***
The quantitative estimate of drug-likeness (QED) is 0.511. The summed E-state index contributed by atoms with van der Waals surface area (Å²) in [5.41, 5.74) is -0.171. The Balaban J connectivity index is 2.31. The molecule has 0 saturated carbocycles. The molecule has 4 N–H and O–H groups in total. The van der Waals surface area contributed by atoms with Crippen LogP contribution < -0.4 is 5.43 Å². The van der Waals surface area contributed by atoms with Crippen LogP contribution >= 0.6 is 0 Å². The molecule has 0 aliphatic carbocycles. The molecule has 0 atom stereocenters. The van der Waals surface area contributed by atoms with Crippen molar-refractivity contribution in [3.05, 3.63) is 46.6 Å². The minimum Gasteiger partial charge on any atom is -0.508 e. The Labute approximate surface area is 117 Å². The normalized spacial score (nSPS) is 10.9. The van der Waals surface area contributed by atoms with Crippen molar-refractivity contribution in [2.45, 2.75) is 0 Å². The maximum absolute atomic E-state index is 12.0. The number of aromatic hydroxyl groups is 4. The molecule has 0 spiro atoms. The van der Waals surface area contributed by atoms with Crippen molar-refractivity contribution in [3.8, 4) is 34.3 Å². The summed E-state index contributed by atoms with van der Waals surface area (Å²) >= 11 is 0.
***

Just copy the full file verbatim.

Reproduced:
The quantitative estimate of drug-likeness (QED) is 0.511. The summed E-state index contributed by atoms with van der Waals surface area (Å²) in [5.41, 5.74) is -0.171. The Balaban J connectivity index is 2.31. The molecule has 0 saturated carbocycles. The molecule has 4 N–H and O–H groups in total. The van der Waals surface area contributed by atoms with Crippen LogP contribution < -0.4 is 5.43 Å². The van der Waals surface area contributed by atoms with Crippen LogP contribution >= 0.6 is 0 Å². The molecule has 0 aliphatic carbocycles. The molecule has 0 atom stereocenters. The van der Waals surface area contributed by atoms with Crippen molar-refractivity contribution in [3.05, 3.63) is 46.6 Å². The minimum Gasteiger partial charge on any atom is -0.508 e. The Labute approximate surface area is 117 Å². The normalized spacial score (nSPS) is 10.9. The van der Waals surface area contributed by atoms with Crippen molar-refractivity contribution in [2.45, 2.75) is 0 Å². The maximum absolute atomic E-state index is 12.0. The number of aromatic hydroxyl groups is 4. The molecule has 0 spiro atoms. The van der Waals surface area contributed by atoms with Crippen molar-refractivity contribution in [3.8, 4) is 34.3 Å². The summed E-state index contributed by atoms with van der Waals surface area (Å²) >= 11 is 0.